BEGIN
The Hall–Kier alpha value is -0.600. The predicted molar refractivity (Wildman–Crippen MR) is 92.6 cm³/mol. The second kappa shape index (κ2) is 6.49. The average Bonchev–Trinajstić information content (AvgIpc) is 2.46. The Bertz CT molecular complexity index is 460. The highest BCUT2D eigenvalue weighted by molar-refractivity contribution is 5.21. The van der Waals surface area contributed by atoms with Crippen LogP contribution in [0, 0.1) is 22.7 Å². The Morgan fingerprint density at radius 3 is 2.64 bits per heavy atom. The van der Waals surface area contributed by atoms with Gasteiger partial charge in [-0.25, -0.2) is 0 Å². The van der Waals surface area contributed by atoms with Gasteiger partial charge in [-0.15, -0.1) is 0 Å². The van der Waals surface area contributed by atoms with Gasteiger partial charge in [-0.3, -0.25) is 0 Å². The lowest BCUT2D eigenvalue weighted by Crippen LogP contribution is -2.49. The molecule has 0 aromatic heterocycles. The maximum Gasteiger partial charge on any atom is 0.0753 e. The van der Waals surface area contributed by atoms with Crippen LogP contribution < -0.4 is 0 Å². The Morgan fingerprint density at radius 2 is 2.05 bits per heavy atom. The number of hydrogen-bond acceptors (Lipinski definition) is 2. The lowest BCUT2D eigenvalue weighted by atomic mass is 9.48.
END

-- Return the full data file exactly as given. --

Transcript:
The Hall–Kier alpha value is -0.600. The predicted molar refractivity (Wildman–Crippen MR) is 92.6 cm³/mol. The second kappa shape index (κ2) is 6.49. The average Bonchev–Trinajstić information content (AvgIpc) is 2.46. The Bertz CT molecular complexity index is 460. The highest BCUT2D eigenvalue weighted by molar-refractivity contribution is 5.21. The van der Waals surface area contributed by atoms with Crippen LogP contribution in [0, 0.1) is 22.7 Å². The Morgan fingerprint density at radius 3 is 2.64 bits per heavy atom. The van der Waals surface area contributed by atoms with Gasteiger partial charge in [-0.25, -0.2) is 0 Å². The van der Waals surface area contributed by atoms with Gasteiger partial charge in [-0.15, -0.1) is 0 Å². The van der Waals surface area contributed by atoms with Gasteiger partial charge in [-0.3, -0.25) is 0 Å². The lowest BCUT2D eigenvalue weighted by Crippen LogP contribution is -2.49. The molecule has 0 aromatic heterocycles. The maximum Gasteiger partial charge on any atom is 0.0753 e. The van der Waals surface area contributed by atoms with Crippen LogP contribution < -0.4 is 0 Å². The Morgan fingerprint density at radius 2 is 2.05 bits per heavy atom. The number of hydrogen-bond acceptors (Lipinski definition) is 2. The lowest BCUT2D eigenvalue weighted by atomic mass is 9.48.